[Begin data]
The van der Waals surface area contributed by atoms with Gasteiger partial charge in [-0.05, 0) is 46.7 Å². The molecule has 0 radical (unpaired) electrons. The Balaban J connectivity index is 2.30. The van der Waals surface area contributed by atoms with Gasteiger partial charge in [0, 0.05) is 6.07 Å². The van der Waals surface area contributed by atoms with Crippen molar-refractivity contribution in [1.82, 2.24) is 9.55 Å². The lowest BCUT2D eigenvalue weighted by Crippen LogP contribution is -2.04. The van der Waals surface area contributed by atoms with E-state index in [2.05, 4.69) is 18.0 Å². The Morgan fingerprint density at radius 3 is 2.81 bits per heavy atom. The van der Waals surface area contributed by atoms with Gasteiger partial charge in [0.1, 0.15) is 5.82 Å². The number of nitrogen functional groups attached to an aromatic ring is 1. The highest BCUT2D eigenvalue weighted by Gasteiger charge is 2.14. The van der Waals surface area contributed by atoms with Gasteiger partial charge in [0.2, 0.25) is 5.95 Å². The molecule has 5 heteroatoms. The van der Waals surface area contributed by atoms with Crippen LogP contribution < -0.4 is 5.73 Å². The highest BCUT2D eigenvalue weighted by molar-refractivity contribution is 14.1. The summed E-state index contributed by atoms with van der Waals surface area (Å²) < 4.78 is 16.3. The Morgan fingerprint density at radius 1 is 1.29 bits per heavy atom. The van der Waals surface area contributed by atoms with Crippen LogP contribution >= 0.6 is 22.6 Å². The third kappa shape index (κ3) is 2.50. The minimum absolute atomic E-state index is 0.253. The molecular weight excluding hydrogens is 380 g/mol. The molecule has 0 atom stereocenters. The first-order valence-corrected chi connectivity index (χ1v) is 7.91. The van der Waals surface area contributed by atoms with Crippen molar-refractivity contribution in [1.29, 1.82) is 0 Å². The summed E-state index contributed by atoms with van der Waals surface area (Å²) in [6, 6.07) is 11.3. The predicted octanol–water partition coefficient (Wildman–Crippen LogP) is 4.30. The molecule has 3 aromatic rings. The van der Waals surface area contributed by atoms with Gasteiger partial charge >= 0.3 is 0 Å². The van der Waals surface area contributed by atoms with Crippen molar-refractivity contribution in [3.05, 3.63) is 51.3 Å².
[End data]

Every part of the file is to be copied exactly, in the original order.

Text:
The van der Waals surface area contributed by atoms with Gasteiger partial charge in [-0.05, 0) is 46.7 Å². The molecule has 0 radical (unpaired) electrons. The Balaban J connectivity index is 2.30. The van der Waals surface area contributed by atoms with Gasteiger partial charge in [0, 0.05) is 6.07 Å². The van der Waals surface area contributed by atoms with Crippen molar-refractivity contribution in [1.82, 2.24) is 9.55 Å². The lowest BCUT2D eigenvalue weighted by Crippen LogP contribution is -2.04. The van der Waals surface area contributed by atoms with E-state index in [2.05, 4.69) is 18.0 Å². The Morgan fingerprint density at radius 3 is 2.81 bits per heavy atom. The van der Waals surface area contributed by atoms with Gasteiger partial charge in [0.1, 0.15) is 5.82 Å². The number of nitrogen functional groups attached to an aromatic ring is 1. The highest BCUT2D eigenvalue weighted by Gasteiger charge is 2.14. The van der Waals surface area contributed by atoms with Gasteiger partial charge in [0.2, 0.25) is 5.95 Å². The molecule has 5 heteroatoms. The van der Waals surface area contributed by atoms with Crippen LogP contribution < -0.4 is 5.73 Å². The highest BCUT2D eigenvalue weighted by molar-refractivity contribution is 14.1. The summed E-state index contributed by atoms with van der Waals surface area (Å²) < 4.78 is 16.3. The Morgan fingerprint density at radius 1 is 1.29 bits per heavy atom. The van der Waals surface area contributed by atoms with Crippen LogP contribution >= 0.6 is 22.6 Å². The third kappa shape index (κ3) is 2.50. The minimum absolute atomic E-state index is 0.253. The molecular weight excluding hydrogens is 380 g/mol. The molecule has 0 atom stereocenters. The first-order valence-corrected chi connectivity index (χ1v) is 7.91. The van der Waals surface area contributed by atoms with Crippen molar-refractivity contribution in [1.29, 1.82) is 0 Å². The summed E-state index contributed by atoms with van der Waals surface area (Å²) in [6, 6.07) is 11.3. The predicted octanol–water partition coefficient (Wildman–Crippen LogP) is 4.30. The molecule has 3 aromatic rings. The van der Waals surface area contributed by atoms with Gasteiger partial charge >= 0.3 is 0 Å². The van der Waals surface area contributed by atoms with Crippen molar-refractivity contribution in [3.05, 3.63) is 51.3 Å².